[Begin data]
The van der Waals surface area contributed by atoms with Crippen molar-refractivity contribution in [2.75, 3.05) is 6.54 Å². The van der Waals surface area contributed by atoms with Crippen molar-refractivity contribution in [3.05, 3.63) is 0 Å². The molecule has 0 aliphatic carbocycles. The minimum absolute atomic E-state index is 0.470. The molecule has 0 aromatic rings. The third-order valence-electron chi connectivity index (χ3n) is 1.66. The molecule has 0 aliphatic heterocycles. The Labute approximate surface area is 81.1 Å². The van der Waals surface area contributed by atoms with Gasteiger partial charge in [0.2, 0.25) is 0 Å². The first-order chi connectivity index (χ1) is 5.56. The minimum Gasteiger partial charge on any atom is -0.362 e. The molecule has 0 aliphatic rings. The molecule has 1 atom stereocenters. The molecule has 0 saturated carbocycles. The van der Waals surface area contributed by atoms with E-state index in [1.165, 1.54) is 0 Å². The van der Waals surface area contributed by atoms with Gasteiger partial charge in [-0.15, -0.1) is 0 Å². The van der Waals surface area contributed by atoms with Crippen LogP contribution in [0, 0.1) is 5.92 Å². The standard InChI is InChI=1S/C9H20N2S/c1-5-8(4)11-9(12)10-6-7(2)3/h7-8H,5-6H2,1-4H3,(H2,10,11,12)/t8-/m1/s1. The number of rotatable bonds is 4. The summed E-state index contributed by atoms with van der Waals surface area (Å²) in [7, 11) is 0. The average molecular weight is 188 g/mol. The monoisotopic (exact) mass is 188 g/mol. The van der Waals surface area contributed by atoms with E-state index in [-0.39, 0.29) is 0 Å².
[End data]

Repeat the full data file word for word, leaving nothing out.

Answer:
The van der Waals surface area contributed by atoms with Crippen molar-refractivity contribution in [2.75, 3.05) is 6.54 Å². The van der Waals surface area contributed by atoms with Crippen molar-refractivity contribution in [3.05, 3.63) is 0 Å². The molecule has 0 aliphatic carbocycles. The minimum absolute atomic E-state index is 0.470. The molecule has 0 aromatic rings. The third-order valence-electron chi connectivity index (χ3n) is 1.66. The molecule has 0 aliphatic heterocycles. The Labute approximate surface area is 81.1 Å². The van der Waals surface area contributed by atoms with Gasteiger partial charge in [0.2, 0.25) is 0 Å². The first-order chi connectivity index (χ1) is 5.56. The minimum Gasteiger partial charge on any atom is -0.362 e. The molecule has 0 aliphatic rings. The molecule has 1 atom stereocenters. The molecule has 0 saturated carbocycles. The van der Waals surface area contributed by atoms with E-state index in [1.165, 1.54) is 0 Å². The van der Waals surface area contributed by atoms with Gasteiger partial charge in [-0.15, -0.1) is 0 Å². The van der Waals surface area contributed by atoms with Crippen LogP contribution in [0, 0.1) is 5.92 Å². The standard InChI is InChI=1S/C9H20N2S/c1-5-8(4)11-9(12)10-6-7(2)3/h7-8H,5-6H2,1-4H3,(H2,10,11,12)/t8-/m1/s1. The number of rotatable bonds is 4. The summed E-state index contributed by atoms with van der Waals surface area (Å²) in [7, 11) is 0. The average molecular weight is 188 g/mol. The monoisotopic (exact) mass is 188 g/mol. The van der Waals surface area contributed by atoms with E-state index in [-0.39, 0.29) is 0 Å².